News: Looking for CSL-related books, movies, and plays

sehnsuchtDear Reader:

As Review Editor of Sehnsucht: The C.S. Lewis Journal, it is my privilege and responsibility to track down all the new books, movies, and theatrical productions related to C. S. Lewis: his life and his works. We desire to be comprehensive in our reviews: to comment on every new and relevant publication or adaptation that has even a tangential connection to the wider field of Lewis studies. Please leave a comment below if you know of any works that fit this description, and I will add them to my list.

Also, I am always looking for additional reviewers. If you are interested in reviewing a work, please leave a comment or contact me at iambic [dot] admonit [at] gmail [dot] com. Let me know your areas of expertise and your credentials, and I will match you up with a book, movie, or play. Many thanks.

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About Sørina Higgins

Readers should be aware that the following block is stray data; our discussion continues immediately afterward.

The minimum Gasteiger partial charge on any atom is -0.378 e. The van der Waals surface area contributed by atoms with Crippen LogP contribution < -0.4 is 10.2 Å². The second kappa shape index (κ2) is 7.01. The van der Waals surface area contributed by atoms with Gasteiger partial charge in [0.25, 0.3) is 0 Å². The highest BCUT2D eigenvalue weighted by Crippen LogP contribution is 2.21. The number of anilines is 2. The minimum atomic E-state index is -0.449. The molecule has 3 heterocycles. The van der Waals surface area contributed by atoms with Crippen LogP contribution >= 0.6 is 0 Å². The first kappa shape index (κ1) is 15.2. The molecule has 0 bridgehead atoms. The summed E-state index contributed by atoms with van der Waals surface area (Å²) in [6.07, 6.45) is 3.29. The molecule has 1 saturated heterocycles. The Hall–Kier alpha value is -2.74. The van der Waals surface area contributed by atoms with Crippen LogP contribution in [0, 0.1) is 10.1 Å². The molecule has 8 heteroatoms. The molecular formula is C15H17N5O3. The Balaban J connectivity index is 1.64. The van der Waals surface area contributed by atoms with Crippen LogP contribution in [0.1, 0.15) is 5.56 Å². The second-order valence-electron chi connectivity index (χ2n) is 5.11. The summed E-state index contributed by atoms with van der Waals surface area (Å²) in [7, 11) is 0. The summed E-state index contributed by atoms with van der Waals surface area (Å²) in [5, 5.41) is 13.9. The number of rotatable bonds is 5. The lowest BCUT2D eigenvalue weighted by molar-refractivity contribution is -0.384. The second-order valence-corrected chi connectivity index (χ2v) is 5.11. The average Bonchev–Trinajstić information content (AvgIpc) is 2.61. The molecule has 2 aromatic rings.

Sørina Higgins is a writer, English teacher, and Inklings scholar. Sørina serves as Chair of the Department of Language and Literature at Signum University and teaches English at King's College and Lehigh Carbon Community College. She has published two books of poetry, "The Significance of Swans" and "Caduceus."
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2 Responses to News: Looking for CSL-related books, movies, and plays

  1. Here’s some information about the play Ron Reed is working on:
    https://www.indiegogo.com/projects/the-tolkien-lewis-new-play-project

    Like

  2. David Llewellyn Dodds says:

    I don’t know how much about Karl Stern’s correspondence with Lewis will feature in Daniel Burston’s forthcoming biography, but Deborah Ostrovsky’s 25 August Tablet article, “The Freudian Became a Catholic” is very interesting!:

    http://www.tabletmag.com/jewish-arts-and-culture/books/182838/karl-stern-freudian-catholic?all=1

    This passage, quoting from Stern’s 1951 autobiography, made me think of Williams’s poem, ‘The Death of Palomides’:

    “In recalling his first Holy Communion, he writes that his spiritual identity had converged both with Christians but also with Jews. After many years of indecision, baptism made him feel closer to Jewishness.

    “ ‘And it was if others were there,’ he writes, referring to his former co-religionists, ‘my parents … the Kohen family, the Jews from the Canal Synagogue. … And there was no doubt about it—towards Him we had been running, or from Him we had been running away, but all the time He had been in the center of things.’ ”

    Like

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